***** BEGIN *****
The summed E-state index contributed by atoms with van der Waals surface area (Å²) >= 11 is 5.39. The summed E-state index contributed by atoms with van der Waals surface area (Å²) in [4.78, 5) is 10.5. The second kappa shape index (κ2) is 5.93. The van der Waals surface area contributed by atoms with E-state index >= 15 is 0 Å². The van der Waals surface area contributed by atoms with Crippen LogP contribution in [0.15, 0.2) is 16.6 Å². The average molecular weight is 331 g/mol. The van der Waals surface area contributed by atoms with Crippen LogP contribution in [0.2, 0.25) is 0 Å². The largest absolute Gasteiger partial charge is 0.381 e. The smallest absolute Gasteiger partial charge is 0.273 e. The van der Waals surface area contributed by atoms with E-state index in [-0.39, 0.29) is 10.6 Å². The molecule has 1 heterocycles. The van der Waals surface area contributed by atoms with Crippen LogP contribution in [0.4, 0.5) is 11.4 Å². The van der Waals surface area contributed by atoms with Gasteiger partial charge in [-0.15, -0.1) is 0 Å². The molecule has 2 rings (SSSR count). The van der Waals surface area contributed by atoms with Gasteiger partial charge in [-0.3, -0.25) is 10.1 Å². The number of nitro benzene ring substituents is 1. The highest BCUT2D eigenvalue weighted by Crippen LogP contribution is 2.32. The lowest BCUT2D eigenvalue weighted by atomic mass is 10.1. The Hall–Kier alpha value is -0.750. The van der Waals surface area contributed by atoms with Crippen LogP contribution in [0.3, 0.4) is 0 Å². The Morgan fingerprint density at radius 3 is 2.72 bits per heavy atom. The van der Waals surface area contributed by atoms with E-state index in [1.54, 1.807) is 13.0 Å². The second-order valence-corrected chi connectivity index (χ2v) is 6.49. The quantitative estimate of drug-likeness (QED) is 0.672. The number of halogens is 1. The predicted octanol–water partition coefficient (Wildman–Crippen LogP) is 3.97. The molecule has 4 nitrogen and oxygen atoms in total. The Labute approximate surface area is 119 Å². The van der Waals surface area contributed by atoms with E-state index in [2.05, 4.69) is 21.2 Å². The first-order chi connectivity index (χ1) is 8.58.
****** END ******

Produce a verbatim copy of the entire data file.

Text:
The summed E-state index contributed by atoms with van der Waals surface area (Å²) >= 11 is 5.39. The summed E-state index contributed by atoms with van der Waals surface area (Å²) in [4.78, 5) is 10.5. The second kappa shape index (κ2) is 5.93. The van der Waals surface area contributed by atoms with E-state index >= 15 is 0 Å². The van der Waals surface area contributed by atoms with Crippen LogP contribution in [0.15, 0.2) is 16.6 Å². The average molecular weight is 331 g/mol. The van der Waals surface area contributed by atoms with Crippen LogP contribution in [0.2, 0.25) is 0 Å². The largest absolute Gasteiger partial charge is 0.381 e. The smallest absolute Gasteiger partial charge is 0.273 e. The van der Waals surface area contributed by atoms with E-state index in [-0.39, 0.29) is 10.6 Å². The molecule has 1 heterocycles. The van der Waals surface area contributed by atoms with Crippen LogP contribution in [0.4, 0.5) is 11.4 Å². The van der Waals surface area contributed by atoms with Gasteiger partial charge in [-0.15, -0.1) is 0 Å². The molecule has 2 rings (SSSR count). The van der Waals surface area contributed by atoms with Gasteiger partial charge in [-0.3, -0.25) is 10.1 Å². The number of nitro benzene ring substituents is 1. The highest BCUT2D eigenvalue weighted by Crippen LogP contribution is 2.32. The lowest BCUT2D eigenvalue weighted by atomic mass is 10.1. The Hall–Kier alpha value is -0.750. The van der Waals surface area contributed by atoms with Crippen LogP contribution in [0.3, 0.4) is 0 Å². The Morgan fingerprint density at radius 3 is 2.72 bits per heavy atom. The van der Waals surface area contributed by atoms with E-state index in [1.54, 1.807) is 13.0 Å². The second-order valence-corrected chi connectivity index (χ2v) is 6.49. The quantitative estimate of drug-likeness (QED) is 0.672. The number of halogens is 1. The predicted octanol–water partition coefficient (Wildman–Crippen LogP) is 3.97. The molecule has 4 nitrogen and oxygen atoms in total. The Labute approximate surface area is 119 Å². The van der Waals surface area contributed by atoms with E-state index in [2.05, 4.69) is 21.2 Å². The first-order chi connectivity index (χ1) is 8.58.